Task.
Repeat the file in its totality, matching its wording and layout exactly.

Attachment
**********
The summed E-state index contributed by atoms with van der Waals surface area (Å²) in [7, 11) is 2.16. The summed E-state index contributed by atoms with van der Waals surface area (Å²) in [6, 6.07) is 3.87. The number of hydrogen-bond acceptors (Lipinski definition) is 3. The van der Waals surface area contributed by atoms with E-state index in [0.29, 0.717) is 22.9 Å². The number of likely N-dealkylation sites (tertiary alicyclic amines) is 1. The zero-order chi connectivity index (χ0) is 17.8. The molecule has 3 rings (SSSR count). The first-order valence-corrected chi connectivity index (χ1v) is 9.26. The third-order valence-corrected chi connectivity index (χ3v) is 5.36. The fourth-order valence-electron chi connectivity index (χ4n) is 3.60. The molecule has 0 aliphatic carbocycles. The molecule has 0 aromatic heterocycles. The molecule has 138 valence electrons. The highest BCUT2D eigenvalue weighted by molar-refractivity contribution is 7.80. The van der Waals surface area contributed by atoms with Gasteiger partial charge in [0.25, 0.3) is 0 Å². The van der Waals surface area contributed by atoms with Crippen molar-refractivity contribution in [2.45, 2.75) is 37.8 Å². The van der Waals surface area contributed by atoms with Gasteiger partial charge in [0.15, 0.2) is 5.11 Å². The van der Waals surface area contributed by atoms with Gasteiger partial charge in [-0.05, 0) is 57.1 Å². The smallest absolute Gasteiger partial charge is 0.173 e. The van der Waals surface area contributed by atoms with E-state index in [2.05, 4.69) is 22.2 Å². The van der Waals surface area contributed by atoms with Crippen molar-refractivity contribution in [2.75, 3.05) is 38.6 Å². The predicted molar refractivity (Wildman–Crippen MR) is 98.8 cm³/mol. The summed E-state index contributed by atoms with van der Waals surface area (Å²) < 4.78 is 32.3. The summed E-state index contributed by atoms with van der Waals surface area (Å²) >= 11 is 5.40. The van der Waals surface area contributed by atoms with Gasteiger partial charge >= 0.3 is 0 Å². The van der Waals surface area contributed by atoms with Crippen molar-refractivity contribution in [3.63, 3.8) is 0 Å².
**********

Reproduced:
The summed E-state index contributed by atoms with van der Waals surface area (Å²) in [7, 11) is 2.16. The summed E-state index contributed by atoms with van der Waals surface area (Å²) in [6, 6.07) is 3.87. The number of hydrogen-bond acceptors (Lipinski definition) is 3. The van der Waals surface area contributed by atoms with E-state index in [0.29, 0.717) is 22.9 Å². The number of likely N-dealkylation sites (tertiary alicyclic amines) is 1. The zero-order chi connectivity index (χ0) is 17.8. The molecule has 3 rings (SSSR count). The first-order valence-corrected chi connectivity index (χ1v) is 9.26. The third-order valence-corrected chi connectivity index (χ3v) is 5.36. The fourth-order valence-electron chi connectivity index (χ4n) is 3.60. The molecule has 0 aliphatic carbocycles. The molecule has 0 aromatic heterocycles. The molecule has 138 valence electrons. The highest BCUT2D eigenvalue weighted by molar-refractivity contribution is 7.80. The van der Waals surface area contributed by atoms with Gasteiger partial charge in [0.25, 0.3) is 0 Å². The van der Waals surface area contributed by atoms with Crippen molar-refractivity contribution in [2.45, 2.75) is 37.8 Å². The van der Waals surface area contributed by atoms with Gasteiger partial charge in [0.15, 0.2) is 5.11 Å². The van der Waals surface area contributed by atoms with Gasteiger partial charge in [-0.05, 0) is 57.1 Å². The smallest absolute Gasteiger partial charge is 0.173 e. The van der Waals surface area contributed by atoms with E-state index in [2.05, 4.69) is 22.2 Å². The van der Waals surface area contributed by atoms with Crippen molar-refractivity contribution in [2.75, 3.05) is 38.6 Å². The predicted molar refractivity (Wildman–Crippen MR) is 98.8 cm³/mol. The summed E-state index contributed by atoms with van der Waals surface area (Å²) < 4.78 is 32.3. The summed E-state index contributed by atoms with van der Waals surface area (Å²) >= 11 is 5.40. The van der Waals surface area contributed by atoms with Gasteiger partial charge >= 0.3 is 0 Å². The van der Waals surface area contributed by atoms with Crippen molar-refractivity contribution in [3.63, 3.8) is 0 Å².